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Who Owns Space Shuttle Atlantis? Trademark Question Cited in Lawsuit

Atlantis' Name on Space Shuttle
Atlantis, as printed on the side of the retired NASA space shuttle, was cited in the response to a trademark lawsuit. (Image credit: <a href=""></a>)

A lawsuit filed by the former concessionaire for Yosemite National Park against the federal government has raised a seemingly unrelated query: Who owns Space Shuttle Atlantis?

The retired NASA winged orbiter, which flew 33 out of the 135 missions of the 30-year shuttle program, including the final flight in July 2011, has been on permanent display at NASA's Kennedy Space Center Visitor Complexin Florida for the past two and a half years.

The closest that Atlantis ever came to Yosemitein its three decades of existence was about 250 miles (400 km) — the altitude (more or less) that it orbited above the Earth, and, by sheer coincidence, the distance separating the national park from Edwards Air Force Base in California, where the shuttle sometimes landed from space. [NASA's Space Shuttle Atlantis on Display (Museum Photos)]

But in a response to a lawsuit over the value of Yosemite-related trademarks registered by DNC Parks & Resorts at Yosemite (DNCY), the park's concessionaire until this year, the U.S. Justice Department raised a concern.

"DNCY's parent company has apparently embarked on a business model whereby it collects [the] trademarks to the names of iconic property owned by the United States," wrote Deputy Assistant Attorney General Benjamin Mizer in a Jan. 4 answer to the lawsuit. "Thus, for example, DNC [Delaware North Companies], which has a concession at the Kennedy Space Center, has a trademark application for the words 'Space Shuttle Atlantis.'"

The filing was first reported by The Fresno Beenewspaper in California in an article about the $44 million DNCY was claiming for the Yosemite trademarks.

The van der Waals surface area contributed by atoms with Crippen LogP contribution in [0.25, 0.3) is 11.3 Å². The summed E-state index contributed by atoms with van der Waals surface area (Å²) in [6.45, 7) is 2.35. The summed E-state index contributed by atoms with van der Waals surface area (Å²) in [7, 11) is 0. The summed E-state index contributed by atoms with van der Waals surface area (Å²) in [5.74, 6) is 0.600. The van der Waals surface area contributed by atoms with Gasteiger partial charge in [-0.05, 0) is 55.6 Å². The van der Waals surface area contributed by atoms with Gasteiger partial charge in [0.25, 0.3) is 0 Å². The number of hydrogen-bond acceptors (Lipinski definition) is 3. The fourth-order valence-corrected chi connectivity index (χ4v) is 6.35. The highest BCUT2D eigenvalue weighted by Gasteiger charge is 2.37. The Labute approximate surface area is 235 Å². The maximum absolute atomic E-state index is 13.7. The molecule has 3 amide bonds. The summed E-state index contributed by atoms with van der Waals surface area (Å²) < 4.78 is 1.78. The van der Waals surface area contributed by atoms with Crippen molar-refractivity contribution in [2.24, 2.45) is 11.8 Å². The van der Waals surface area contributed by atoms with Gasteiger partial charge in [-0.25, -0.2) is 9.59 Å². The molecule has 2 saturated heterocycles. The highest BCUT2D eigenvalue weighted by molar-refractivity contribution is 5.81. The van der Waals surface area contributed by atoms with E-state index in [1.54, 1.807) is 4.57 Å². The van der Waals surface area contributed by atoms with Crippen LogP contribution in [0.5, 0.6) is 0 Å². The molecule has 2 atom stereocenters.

Space Shuttle Atlantis™

Space shuttle Atlantis was named after a sailboat, the RV Atlantis, which was the first and primary research vessel for the Woods Hole Oceanographic Institution from 1931 through 1964. The fourth of NASA's space shuttle fleet to enter service, Atlantis first launched in October 1985.

Atlantis' name, like the names of the other space shuttles and a majority of NASA's other spacecraft, is in the public domain. NASA does not trademark its vehicles' monikers.

But DNC Parks & Resorts at KSC, Inc., which since 1995 has operated the Kennedy Space Center Visitor Complex for NASA, did, in fact, file for the trademark "Space Shuttle Atlantis" in 2013. The service mark was registered by the United States Patent and Trademark Office on April 1 the following year. [NASA's Space Shuttles: Where Are They Now?]

"The service mark is just for the logo for retail [use]," said Therrin Protze, the chief operating officer at the Kennedy Space Center Visitor Complex, in a call with collectSPACE on Friday (Jan. 8). "Working with NASA, the attraction was named 'Space Shuttle Atlantis,' because that is obviously what the orbiter is in there."